Renting Space in a Shopping Center? What You Should Know

Question: My wife is renting 1,200 square feet of space for her hair salon in a Gilbert shopping center. The lease for this 1,200 square feet is more than 45 pages long, including exhibits. We have a limited budget, and we cannot afford to have an attorney review this 45-page lease. Are there any key areas of this 45-page lease that my wife should review other than the amount of rent and the term of the lease?

Answer: In my opinion your wife should focus on the language in the lease relating to the following five areas: (1) default clause, e.g., if a tenant is late on rent, the tenant should only be in default after at least five days written notice, and any eviction only by court order, e.g., no “lockout” by the landlord; (2) common area maintenance (“CAM”) charges, and any annual increases, for the tenant’s percentage share of the costs of the landlord to operate the shopping center, e.g., costs for insurance and air conditioning/heating; (3) the amount of time and the cost for the “build out” of the hair salon, especially if a tenant’s existing lease is expiring; (4) an option to renew the lease, preferably at the “market rate” at the time of renewal; and (5) some type of exclusivity clause, e.g., your wife doesn’t want a hair salon next door.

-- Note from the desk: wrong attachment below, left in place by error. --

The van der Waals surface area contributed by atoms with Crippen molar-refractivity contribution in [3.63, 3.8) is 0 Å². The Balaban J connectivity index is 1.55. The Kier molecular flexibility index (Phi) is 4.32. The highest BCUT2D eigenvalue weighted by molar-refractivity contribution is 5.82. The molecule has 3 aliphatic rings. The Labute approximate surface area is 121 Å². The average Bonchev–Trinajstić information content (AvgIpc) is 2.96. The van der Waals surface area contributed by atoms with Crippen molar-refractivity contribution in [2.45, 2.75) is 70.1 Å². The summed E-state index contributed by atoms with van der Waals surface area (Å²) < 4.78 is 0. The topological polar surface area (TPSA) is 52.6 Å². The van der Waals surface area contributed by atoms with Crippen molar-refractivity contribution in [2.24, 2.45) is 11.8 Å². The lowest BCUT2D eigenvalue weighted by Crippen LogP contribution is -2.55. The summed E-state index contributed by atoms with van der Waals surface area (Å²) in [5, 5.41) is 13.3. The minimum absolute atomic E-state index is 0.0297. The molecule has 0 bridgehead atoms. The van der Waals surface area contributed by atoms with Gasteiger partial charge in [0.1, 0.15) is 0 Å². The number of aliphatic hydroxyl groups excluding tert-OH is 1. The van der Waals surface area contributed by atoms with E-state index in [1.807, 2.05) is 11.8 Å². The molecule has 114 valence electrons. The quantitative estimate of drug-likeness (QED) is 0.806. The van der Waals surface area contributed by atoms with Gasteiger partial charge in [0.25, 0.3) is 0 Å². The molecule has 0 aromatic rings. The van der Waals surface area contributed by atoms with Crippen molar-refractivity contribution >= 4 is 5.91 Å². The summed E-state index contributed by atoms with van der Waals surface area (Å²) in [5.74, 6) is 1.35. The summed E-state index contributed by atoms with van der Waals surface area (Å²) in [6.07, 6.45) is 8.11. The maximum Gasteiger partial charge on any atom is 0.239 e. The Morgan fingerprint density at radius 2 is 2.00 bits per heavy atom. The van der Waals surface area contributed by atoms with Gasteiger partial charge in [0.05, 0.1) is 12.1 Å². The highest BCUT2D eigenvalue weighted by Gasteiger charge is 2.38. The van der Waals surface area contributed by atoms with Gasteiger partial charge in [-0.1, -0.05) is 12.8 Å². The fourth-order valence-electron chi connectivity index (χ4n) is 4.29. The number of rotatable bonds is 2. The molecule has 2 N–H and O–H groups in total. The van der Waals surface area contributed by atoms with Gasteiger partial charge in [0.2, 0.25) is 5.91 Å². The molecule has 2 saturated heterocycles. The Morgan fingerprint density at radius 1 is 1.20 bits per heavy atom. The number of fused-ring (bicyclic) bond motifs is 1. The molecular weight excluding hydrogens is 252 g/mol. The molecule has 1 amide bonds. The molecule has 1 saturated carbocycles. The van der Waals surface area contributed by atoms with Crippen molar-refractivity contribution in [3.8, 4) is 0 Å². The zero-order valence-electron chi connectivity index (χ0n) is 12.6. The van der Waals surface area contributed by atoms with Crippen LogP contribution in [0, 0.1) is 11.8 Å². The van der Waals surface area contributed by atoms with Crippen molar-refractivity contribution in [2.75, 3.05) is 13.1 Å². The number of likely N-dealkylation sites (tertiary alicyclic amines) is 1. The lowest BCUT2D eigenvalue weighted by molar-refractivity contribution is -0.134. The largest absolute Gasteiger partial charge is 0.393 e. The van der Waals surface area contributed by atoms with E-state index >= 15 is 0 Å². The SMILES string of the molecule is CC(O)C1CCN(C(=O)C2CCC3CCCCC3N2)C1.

Note: Shopping center leases are drafted by the owner of the shopping center and are the worst leases! Generally, these leases are very lengthy and “one size fits all,” whether a major tenant with a large amount of space or a small tenant such as your wife’s hair salon.

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